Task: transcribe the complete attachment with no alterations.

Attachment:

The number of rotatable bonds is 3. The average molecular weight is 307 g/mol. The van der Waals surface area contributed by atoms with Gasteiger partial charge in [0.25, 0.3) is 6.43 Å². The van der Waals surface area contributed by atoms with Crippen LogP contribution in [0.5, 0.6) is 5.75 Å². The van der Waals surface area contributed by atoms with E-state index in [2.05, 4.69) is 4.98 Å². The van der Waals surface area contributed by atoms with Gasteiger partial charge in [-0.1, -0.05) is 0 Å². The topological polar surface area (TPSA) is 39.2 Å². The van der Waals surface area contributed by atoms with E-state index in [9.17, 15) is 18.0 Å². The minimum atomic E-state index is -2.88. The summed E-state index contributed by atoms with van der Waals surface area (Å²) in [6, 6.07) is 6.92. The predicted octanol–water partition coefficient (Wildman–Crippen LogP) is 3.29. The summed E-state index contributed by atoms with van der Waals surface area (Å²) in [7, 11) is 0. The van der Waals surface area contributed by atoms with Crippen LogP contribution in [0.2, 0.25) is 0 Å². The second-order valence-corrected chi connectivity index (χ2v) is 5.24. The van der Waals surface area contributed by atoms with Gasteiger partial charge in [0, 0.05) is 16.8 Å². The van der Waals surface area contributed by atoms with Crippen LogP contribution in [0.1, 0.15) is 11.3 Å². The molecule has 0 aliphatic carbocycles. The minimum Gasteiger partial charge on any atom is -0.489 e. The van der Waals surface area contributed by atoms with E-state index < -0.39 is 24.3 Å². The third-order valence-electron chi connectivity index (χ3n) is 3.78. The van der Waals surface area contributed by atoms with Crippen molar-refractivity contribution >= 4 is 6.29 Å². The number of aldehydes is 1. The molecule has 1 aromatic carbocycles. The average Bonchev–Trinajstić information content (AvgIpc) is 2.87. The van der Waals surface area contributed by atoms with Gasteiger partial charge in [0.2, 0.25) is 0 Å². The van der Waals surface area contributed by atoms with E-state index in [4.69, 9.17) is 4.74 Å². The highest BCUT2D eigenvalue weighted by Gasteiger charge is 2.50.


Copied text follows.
The number of rotatable bonds is 3. The average molecular weight is 307 g/mol. The van der Waals surface area contributed by atoms with Gasteiger partial charge in [0.25, 0.3) is 6.43 Å². The van der Waals surface area contributed by atoms with Crippen LogP contribution in [0.5, 0.6) is 5.75 Å². The van der Waals surface area contributed by atoms with E-state index in [2.05, 4.69) is 4.98 Å². The van der Waals surface area contributed by atoms with Gasteiger partial charge in [-0.1, -0.05) is 0 Å². The topological polar surface area (TPSA) is 39.2 Å². The van der Waals surface area contributed by atoms with E-state index in [9.17, 15) is 18.0 Å². The minimum atomic E-state index is -2.88. The summed E-state index contributed by atoms with van der Waals surface area (Å²) in [6, 6.07) is 6.92. The predicted octanol–water partition coefficient (Wildman–Crippen LogP) is 3.29. The summed E-state index contributed by atoms with van der Waals surface area (Å²) in [7, 11) is 0. The van der Waals surface area contributed by atoms with Crippen LogP contribution in [0.2, 0.25) is 0 Å². The second-order valence-corrected chi connectivity index (χ2v) is 5.24. The van der Waals surface area contributed by atoms with Gasteiger partial charge in [0, 0.05) is 16.8 Å². The van der Waals surface area contributed by atoms with Crippen LogP contribution in [0.1, 0.15) is 11.3 Å². The molecule has 0 aliphatic carbocycles. The minimum Gasteiger partial charge on any atom is -0.489 e. The van der Waals surface area contributed by atoms with E-state index < -0.39 is 24.3 Å². The third-order valence-electron chi connectivity index (χ3n) is 3.78. The van der Waals surface area contributed by atoms with Crippen molar-refractivity contribution >= 4 is 6.29 Å². The number of aldehydes is 1. The molecule has 1 aromatic carbocycles. The average Bonchev–Trinajstić information content (AvgIpc) is 2.87. The van der Waals surface area contributed by atoms with Gasteiger partial charge in [0.2, 0.25) is 0 Å². The van der Waals surface area contributed by atoms with E-state index in [4.69, 9.17) is 4.74 Å². The highest BCUT2D eigenvalue weighted by Gasteiger charge is 2.50.